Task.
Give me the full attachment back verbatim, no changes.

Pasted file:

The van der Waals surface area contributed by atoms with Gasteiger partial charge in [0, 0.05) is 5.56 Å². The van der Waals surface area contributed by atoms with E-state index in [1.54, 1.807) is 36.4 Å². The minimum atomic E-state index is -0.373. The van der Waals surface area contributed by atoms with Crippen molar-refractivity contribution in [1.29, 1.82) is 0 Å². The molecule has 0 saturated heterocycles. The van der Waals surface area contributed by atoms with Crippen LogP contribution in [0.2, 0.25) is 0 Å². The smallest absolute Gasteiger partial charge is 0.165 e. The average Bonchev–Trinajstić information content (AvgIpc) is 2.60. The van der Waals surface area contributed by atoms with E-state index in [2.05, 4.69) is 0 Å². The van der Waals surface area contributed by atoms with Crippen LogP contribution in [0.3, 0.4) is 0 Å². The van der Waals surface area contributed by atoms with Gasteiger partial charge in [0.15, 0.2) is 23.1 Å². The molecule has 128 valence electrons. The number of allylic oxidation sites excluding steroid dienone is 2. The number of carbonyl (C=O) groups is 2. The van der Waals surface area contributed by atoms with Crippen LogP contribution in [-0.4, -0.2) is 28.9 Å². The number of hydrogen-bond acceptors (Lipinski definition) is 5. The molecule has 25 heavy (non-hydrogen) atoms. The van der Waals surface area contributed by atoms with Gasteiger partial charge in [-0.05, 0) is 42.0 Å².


The van der Waals surface area contributed by atoms with Gasteiger partial charge in [0, 0.05) is 5.56 Å². The van der Waals surface area contributed by atoms with E-state index in [1.54, 1.807) is 36.4 Å². The minimum atomic E-state index is -0.373. The van der Waals surface area contributed by atoms with Crippen molar-refractivity contribution in [1.29, 1.82) is 0 Å². The molecule has 0 saturated heterocycles. The van der Waals surface area contributed by atoms with Crippen LogP contribution in [0.2, 0.25) is 0 Å². The smallest absolute Gasteiger partial charge is 0.165 e. The average Bonchev–Trinajstić information content (AvgIpc) is 2.60. The van der Waals surface area contributed by atoms with E-state index in [2.05, 4.69) is 0 Å². The van der Waals surface area contributed by atoms with Crippen LogP contribution in [0.3, 0.4) is 0 Å². The van der Waals surface area contributed by atoms with Gasteiger partial charge in [0.15, 0.2) is 23.1 Å². The molecule has 128 valence electrons. The number of allylic oxidation sites excluding steroid dienone is 2. The number of carbonyl (C=O) groups is 2. The van der Waals surface area contributed by atoms with Crippen LogP contribution in [-0.4, -0.2) is 28.9 Å². The number of hydrogen-bond acceptors (Lipinski definition) is 5. The molecule has 25 heavy (non-hydrogen) atoms. The van der Waals surface area contributed by atoms with Gasteiger partial charge in [-0.05, 0) is 42.0 Å².